Can the making of purposeful space speed up the return to office?
This WORKTECH Academy briefing looks at a new report which suggests that understanding how and why employees utilise different workspaces could be the key to encouraging reluctant staff to come back
With return-to-office rates persistently sluggish and many workplaces around the world stuck at low occupation levels, employers are scratching their heads to find an effective strategy.
So, could the secret to bringing the workforce back in numbers be to create a purposeful space that really responds to people’s needs?
When property consultancy Remit reported that September had brought with it the highest levels of office occupancy in the UK since the pandemic, the champagne corks were hardly popping in real-estate circles. National occupancy is still sitting at only 31 per cent overall, meaning that the majority of staff are still working from home.
Mondays and Fridays predictably had the lowest levels of occupancy in the office, while some areas of London, particularly those associated with finance, reported higher levels of occupancy with their rates peaking at around 50 per cent.
This suggests that hybrid working is very much the current norm, so what can employees offer staff that actually encourages people to return now that the free coffees and pizzas have dried up?
A new report by Leesman entitled ‘Purposeful presence: how and why employees return’ looks at what reasons employees have to return to the office and encourages an activity-based model whereby staff can choose where they work based on their tasks for that day.
‘57 per cent of people who described themselves as completely office-based also identified themselves as being free to choose where they could work …’
Autonomy and choice may appear to be the enemies of the office, but 57 per cent of people who described themselves as completely office-based also identified themselves as being free to choose where they could work. This suggests that flexibility and autonomy, far from being the creators of empty offices, can sit well alongside an aim to have more employees back in the office space.
So, if people who can work from home choose to come into the office, the question is what draws those people in?
Leesman’s report asked respondents to identify which of their working activities is best done at home and which are best done in the office. They found that hosting visitors, clients or customers, having informal social interaction and learning from others were the activities most associated with the office.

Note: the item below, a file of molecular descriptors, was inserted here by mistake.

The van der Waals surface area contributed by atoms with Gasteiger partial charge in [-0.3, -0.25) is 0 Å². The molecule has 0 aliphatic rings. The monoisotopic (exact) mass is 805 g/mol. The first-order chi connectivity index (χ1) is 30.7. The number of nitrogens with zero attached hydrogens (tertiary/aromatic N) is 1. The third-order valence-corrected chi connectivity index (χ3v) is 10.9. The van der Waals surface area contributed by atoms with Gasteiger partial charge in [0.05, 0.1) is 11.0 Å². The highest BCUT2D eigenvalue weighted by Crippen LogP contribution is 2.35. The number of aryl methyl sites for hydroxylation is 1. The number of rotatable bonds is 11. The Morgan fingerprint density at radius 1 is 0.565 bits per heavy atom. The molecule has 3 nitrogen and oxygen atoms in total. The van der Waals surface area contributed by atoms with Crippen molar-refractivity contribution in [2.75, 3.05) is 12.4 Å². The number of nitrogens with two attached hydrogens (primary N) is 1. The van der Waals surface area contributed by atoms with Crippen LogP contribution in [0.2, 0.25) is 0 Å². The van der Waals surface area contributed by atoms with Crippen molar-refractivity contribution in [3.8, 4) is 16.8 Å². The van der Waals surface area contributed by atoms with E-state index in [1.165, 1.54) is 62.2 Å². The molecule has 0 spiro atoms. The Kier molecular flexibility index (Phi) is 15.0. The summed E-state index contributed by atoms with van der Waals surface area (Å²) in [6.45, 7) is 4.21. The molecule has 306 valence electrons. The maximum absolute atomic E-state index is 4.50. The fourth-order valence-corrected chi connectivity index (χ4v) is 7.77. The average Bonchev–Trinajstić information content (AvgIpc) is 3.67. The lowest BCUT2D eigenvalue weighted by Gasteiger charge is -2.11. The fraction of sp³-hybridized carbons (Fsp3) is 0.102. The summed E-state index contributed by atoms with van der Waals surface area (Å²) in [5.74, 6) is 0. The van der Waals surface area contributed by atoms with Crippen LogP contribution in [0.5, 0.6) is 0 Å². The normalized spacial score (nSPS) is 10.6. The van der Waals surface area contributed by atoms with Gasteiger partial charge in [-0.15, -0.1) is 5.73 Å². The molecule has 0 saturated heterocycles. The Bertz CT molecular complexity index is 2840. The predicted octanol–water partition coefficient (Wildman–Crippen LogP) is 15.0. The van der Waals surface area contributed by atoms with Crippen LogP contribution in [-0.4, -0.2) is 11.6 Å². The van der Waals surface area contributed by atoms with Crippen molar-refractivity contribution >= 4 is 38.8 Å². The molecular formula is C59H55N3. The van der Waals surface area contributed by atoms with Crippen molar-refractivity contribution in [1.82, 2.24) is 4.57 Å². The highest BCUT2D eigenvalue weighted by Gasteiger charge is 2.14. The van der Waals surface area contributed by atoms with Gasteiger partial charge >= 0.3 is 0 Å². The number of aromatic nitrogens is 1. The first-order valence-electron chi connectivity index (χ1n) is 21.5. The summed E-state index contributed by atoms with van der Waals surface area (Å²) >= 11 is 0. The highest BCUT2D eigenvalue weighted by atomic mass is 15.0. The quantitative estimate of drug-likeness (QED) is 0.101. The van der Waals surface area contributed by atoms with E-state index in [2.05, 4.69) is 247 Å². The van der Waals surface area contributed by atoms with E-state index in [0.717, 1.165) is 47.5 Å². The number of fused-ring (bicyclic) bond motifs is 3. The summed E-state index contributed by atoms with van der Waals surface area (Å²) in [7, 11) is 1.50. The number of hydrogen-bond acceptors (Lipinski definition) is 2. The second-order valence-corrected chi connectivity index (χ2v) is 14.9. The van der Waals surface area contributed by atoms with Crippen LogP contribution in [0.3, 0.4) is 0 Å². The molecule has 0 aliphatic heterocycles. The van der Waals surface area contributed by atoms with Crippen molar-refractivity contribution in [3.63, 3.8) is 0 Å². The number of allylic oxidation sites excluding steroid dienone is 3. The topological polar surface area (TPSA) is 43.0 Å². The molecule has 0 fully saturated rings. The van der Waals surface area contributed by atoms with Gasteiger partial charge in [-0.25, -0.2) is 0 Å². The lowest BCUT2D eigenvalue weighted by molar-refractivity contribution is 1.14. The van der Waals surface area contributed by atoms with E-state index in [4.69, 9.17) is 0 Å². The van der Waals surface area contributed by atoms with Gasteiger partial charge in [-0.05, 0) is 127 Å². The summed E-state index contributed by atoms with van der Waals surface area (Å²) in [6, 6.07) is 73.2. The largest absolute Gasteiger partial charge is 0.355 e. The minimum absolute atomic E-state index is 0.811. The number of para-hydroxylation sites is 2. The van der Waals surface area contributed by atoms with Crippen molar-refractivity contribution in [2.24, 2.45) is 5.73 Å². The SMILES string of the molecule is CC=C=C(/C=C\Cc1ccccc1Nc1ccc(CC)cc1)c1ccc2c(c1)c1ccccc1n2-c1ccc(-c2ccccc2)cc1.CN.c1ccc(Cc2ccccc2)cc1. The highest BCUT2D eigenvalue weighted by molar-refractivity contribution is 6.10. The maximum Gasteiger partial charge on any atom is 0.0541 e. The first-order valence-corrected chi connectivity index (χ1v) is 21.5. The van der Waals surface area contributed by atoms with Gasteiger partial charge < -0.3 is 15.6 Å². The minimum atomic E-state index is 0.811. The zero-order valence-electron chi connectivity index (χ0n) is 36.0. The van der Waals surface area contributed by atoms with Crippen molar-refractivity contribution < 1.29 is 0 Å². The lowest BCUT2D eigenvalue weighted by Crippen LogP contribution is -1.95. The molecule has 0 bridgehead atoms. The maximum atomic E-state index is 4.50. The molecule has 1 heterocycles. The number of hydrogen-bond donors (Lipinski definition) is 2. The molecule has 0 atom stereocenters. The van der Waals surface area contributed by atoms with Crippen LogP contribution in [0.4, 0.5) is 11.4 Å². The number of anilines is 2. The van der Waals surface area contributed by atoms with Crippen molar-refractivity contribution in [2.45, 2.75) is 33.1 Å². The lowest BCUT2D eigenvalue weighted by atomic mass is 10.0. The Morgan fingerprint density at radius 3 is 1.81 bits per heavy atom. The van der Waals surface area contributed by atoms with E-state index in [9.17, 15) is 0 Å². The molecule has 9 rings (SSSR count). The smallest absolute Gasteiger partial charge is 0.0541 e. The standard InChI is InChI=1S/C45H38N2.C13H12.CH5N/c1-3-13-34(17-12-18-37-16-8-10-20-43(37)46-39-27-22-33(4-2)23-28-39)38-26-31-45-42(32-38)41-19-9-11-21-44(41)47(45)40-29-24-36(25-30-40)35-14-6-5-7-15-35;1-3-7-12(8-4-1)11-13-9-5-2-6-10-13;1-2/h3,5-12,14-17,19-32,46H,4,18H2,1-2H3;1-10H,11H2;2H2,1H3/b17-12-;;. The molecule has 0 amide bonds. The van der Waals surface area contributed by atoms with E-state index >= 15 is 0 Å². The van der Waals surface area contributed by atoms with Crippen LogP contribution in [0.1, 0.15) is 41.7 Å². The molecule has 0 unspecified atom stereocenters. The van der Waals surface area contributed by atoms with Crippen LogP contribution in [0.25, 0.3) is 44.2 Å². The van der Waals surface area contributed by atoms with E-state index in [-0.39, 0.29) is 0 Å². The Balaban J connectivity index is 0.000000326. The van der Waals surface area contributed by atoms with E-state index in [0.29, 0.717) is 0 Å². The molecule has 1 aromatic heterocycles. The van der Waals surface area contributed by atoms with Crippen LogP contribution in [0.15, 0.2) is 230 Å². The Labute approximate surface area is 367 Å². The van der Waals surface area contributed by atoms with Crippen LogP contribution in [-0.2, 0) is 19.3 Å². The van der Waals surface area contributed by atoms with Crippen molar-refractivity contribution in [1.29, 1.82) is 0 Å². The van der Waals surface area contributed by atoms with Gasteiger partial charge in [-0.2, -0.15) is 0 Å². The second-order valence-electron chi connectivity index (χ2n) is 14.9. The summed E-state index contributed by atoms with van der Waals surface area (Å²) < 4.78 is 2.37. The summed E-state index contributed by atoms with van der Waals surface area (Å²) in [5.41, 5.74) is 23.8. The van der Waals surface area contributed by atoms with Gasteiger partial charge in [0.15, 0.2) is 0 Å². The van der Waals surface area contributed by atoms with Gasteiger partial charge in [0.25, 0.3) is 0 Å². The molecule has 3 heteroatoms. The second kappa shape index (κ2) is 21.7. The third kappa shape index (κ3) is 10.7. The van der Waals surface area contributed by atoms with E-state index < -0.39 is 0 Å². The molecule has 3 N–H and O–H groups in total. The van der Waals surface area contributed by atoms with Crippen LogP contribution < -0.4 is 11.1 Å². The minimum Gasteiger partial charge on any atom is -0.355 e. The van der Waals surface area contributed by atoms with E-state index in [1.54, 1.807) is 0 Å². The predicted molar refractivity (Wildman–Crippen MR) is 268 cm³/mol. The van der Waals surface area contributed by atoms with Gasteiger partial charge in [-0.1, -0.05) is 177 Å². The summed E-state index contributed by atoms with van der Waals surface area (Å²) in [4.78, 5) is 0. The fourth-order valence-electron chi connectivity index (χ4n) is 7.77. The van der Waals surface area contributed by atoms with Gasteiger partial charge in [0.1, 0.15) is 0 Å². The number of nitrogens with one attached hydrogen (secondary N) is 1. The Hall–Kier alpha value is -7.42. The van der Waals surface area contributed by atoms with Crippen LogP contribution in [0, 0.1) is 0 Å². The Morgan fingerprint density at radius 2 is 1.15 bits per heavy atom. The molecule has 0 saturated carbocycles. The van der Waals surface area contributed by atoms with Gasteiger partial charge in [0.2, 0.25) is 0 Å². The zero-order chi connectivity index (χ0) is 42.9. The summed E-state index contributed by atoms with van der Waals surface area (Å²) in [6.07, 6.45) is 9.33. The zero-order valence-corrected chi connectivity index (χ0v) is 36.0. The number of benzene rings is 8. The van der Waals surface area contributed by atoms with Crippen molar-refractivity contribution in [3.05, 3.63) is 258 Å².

Additionally, other factors were also identified as uses of the office, including the use of technical/specialist equipment, collaborating on creative work, conducting individual focused work away from your desk, having larger group meetings and relaxing/taking a break.
People are able to tailor their home-working environments according to their needs, adding or removing furniture, equipment and décor to their taste. Tempting them away from these spaces into an office not built for their specific needs is therefore difficult as workers are acutely aware of how well their home office suits them.
To overcome this, offices need to respond to needs that the home office cannot deliver, providing solutions to problems faced by their workforce and responding consciously to demand.
‘offices need to respond to needs that the home office cannot deliver, providing solutions to problems faced by their workforce and responding consciously to demand…’
Offices that are the most prepared for hybrid appear to be associated with a wider range of activities, with space provided to collaborate, relax, access equipment and conduct focused work away from the stresses of family and housemates.
By offering choice but also providing the kinds of space that workers need to better conduct aspects of their work, the foundations could be laid for a successful office return, argues the report.
Workers who choose to return to the office will do so because they have a reason – making purpose the key driver of the office return. Employers who embrace this will find their adaptation to the ‘new normal’ of office working far simpler and will waste less money on ineffective incentives. Access Leesman’s ‘Purposeful presence’ report here.